You can manage your testing process with our new test management tool, Qucate.

Once your software has passed acceptance testing, it’s ready to be deployed to the production environment so that the client can start using the software.

SDLC Explained - Maintenance Phase of the Software Life Cycle

6. Maintenance

The final phase of the Software Development Life Cycle is to monitor the software and make sure that the client hasn’t identified any issues. 

What are the SDLC models/ methodologies?

The most common SDLC models and methodologies are:

Waterfall model

The waterfall model is the simplest, and most established model for software developers. It’s easily implemented and clearly defined. The waterfall model follows a path through the pre-defined phases, “waterfalling” into the next phase.

Each phase of the model must be completed before the next one starts, and the entire scope is defined before development starts, so it may be more time-consuming than other models.

Iterative model

The iterative model divides the project into smaller chunks. Developers will develop a quick version of the product, and continue to iterate the software, so that it continues to evolve. Once there is a product that meets all the requirements, the software is then deployed to the client.

If you’re looking for a model that lowers risk and provides continuous feedback, the iterative model might be for you. However, you’ll need complete understanding of the basic requirements to be able to start the initial development.

Agile model

The agile model breaks the product into small cycles (or sprints). Instead of developing the complete product in one go, each sprint builds on previous functionality. After each sprint, the product owner verifies the product and delivers it to the customer, who then provides feedback.

This model is best for teams who would like more customer feedback before completing the full product. However, the customer needs to be clear on what exactly they are looking for from each sprint, as the approach is light on documentation.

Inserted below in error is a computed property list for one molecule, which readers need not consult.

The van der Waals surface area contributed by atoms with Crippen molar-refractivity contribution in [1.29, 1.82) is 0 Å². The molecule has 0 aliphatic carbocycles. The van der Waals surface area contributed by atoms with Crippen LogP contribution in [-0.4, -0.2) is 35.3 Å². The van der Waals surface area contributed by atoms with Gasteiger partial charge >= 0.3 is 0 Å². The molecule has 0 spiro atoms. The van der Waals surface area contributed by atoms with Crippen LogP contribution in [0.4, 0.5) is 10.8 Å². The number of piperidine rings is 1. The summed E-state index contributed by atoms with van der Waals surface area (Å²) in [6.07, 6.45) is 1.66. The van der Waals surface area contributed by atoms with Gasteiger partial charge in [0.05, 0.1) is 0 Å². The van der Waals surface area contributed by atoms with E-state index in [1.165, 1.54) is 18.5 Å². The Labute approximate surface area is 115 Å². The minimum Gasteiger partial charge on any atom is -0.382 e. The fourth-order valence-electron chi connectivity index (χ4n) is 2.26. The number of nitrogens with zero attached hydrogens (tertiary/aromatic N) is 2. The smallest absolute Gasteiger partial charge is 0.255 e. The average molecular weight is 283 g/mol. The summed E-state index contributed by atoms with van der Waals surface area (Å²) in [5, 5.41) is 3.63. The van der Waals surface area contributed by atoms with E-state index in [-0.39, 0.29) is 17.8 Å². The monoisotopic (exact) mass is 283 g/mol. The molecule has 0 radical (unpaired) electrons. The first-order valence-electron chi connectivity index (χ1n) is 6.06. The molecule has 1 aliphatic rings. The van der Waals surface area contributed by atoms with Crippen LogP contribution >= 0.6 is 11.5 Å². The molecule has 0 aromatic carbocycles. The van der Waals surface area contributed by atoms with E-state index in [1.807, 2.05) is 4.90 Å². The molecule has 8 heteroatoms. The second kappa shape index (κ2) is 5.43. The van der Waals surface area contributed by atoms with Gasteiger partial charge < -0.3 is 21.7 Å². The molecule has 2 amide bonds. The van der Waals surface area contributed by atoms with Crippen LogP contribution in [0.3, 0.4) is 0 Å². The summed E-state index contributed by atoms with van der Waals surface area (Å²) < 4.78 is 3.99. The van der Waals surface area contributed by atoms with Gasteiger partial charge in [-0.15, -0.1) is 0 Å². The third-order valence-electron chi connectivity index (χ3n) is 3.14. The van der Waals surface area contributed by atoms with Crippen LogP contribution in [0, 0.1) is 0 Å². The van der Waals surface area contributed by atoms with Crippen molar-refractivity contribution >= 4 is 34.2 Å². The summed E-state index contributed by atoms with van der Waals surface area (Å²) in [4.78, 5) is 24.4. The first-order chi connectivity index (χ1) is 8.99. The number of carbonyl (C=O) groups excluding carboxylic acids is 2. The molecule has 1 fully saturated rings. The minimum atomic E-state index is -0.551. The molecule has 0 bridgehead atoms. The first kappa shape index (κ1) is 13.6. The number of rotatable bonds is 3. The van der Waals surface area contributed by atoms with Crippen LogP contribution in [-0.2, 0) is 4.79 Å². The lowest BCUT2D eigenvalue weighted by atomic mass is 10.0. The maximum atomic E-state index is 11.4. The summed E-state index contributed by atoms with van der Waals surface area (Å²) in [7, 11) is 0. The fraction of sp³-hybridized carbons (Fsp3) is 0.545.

We use the Agile model when adding new functionality to our test management platform, Qucate.

V-shaped model

This is known as the Verification and Validation model, and is an extension of the waterfall model. The development and testing phases are planned in parallel.

This model is ideal for small projects and is easier to manage. However, it’s difficult to change functionality of an application once it’s reached the testing stage.

Spiral model

The spiral model is a combination of the iterative model and waterfall model. However, it pays more attention to risk analysis. The spiral model is the most flexible SDLC model, focusing on repetition and iteration, allowing the software to be refined following each review, whilst also going through all the phases.

This model improves risk management as the riskier sections can be handled first, however it’s a complex model to manage.

Big bang model

The big bang model doesn’t follow a specific process like the other models. It involves little planning, or requirements gathering, and works best for small projects as it’s high risk. Most of the resources are thrown at development, rather than analysis and testing.

This model is perfect for small projects and start-up businesses as it’s a simple model. However, it does come with high risk and uncertainty.

The SDLC helps improve the quality of software and project management, allowing organisations to choose a model that is right for them. All models have their pros and cons, and choosing the right one will help you save time and money.

At Koderly, we develop software to meet your specific business needs, focusing on enterprise-grade, web-based and cloud-native applications, digital transformation, and data migration. If you’d like to know more, visit our software development page or contact us.   

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Rebecca Lawton

Our Head of Partnerships and Marketing, Rebecca, is responsible for the generation and management of digital marketing content. She is an accomplished copywriter and has experience in SEO. Rebecca also leads our community engagement programmes, and works closely with our key partners.